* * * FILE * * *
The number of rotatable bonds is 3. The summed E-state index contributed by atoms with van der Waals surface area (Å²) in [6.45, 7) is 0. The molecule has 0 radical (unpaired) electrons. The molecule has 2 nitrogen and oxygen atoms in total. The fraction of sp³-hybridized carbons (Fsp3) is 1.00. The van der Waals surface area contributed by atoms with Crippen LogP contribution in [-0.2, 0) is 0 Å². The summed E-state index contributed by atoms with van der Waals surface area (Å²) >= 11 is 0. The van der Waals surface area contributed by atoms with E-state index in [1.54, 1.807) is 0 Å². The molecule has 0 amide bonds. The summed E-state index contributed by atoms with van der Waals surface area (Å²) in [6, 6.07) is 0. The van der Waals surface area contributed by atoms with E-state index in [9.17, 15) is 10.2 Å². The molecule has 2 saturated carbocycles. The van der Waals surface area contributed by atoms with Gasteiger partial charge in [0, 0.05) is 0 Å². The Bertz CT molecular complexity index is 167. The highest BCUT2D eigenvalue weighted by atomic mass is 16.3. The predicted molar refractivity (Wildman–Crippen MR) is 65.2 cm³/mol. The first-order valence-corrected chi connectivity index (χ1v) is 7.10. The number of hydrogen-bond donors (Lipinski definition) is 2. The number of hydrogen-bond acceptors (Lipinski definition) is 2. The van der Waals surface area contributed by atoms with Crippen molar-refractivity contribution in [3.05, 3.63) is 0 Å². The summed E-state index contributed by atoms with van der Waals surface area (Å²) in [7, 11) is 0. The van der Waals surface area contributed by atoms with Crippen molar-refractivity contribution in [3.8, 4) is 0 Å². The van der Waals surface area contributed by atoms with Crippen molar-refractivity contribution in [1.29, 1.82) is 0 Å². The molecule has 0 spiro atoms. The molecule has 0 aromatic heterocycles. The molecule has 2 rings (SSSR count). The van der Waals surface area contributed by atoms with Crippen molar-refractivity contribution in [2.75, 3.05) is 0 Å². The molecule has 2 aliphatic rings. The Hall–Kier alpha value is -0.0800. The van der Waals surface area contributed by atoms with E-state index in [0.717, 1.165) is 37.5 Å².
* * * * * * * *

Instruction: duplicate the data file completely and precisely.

The number of rotatable bonds is 3. The summed E-state index contributed by atoms with van der Waals surface area (Å²) in [6.45, 7) is 0. The molecule has 0 radical (unpaired) electrons. The molecule has 2 nitrogen and oxygen atoms in total. The fraction of sp³-hybridized carbons (Fsp3) is 1.00. The van der Waals surface area contributed by atoms with Crippen LogP contribution in [-0.2, 0) is 0 Å². The summed E-state index contributed by atoms with van der Waals surface area (Å²) >= 11 is 0. The van der Waals surface area contributed by atoms with E-state index in [1.54, 1.807) is 0 Å². The molecule has 0 amide bonds. The summed E-state index contributed by atoms with van der Waals surface area (Å²) in [6, 6.07) is 0. The van der Waals surface area contributed by atoms with E-state index in [9.17, 15) is 10.2 Å². The molecule has 2 saturated carbocycles. The van der Waals surface area contributed by atoms with Gasteiger partial charge in [0, 0.05) is 0 Å². The Bertz CT molecular complexity index is 167. The highest BCUT2D eigenvalue weighted by atomic mass is 16.3. The predicted molar refractivity (Wildman–Crippen MR) is 65.2 cm³/mol. The first-order valence-corrected chi connectivity index (χ1v) is 7.10. The number of hydrogen-bond donors (Lipinski definition) is 2. The number of hydrogen-bond acceptors (Lipinski definition) is 2. The van der Waals surface area contributed by atoms with Crippen molar-refractivity contribution in [3.05, 3.63) is 0 Å². The summed E-state index contributed by atoms with van der Waals surface area (Å²) in [7, 11) is 0. The van der Waals surface area contributed by atoms with Crippen molar-refractivity contribution in [3.8, 4) is 0 Å². The van der Waals surface area contributed by atoms with Crippen molar-refractivity contribution in [1.29, 1.82) is 0 Å². The molecule has 0 spiro atoms. The molecule has 0 aromatic heterocycles. The molecule has 2 rings (SSSR count). The van der Waals surface area contributed by atoms with Crippen molar-refractivity contribution in [2.75, 3.05) is 0 Å². The molecule has 2 aliphatic rings. The Hall–Kier alpha value is -0.0800. The van der Waals surface area contributed by atoms with E-state index in [0.717, 1.165) is 37.5 Å².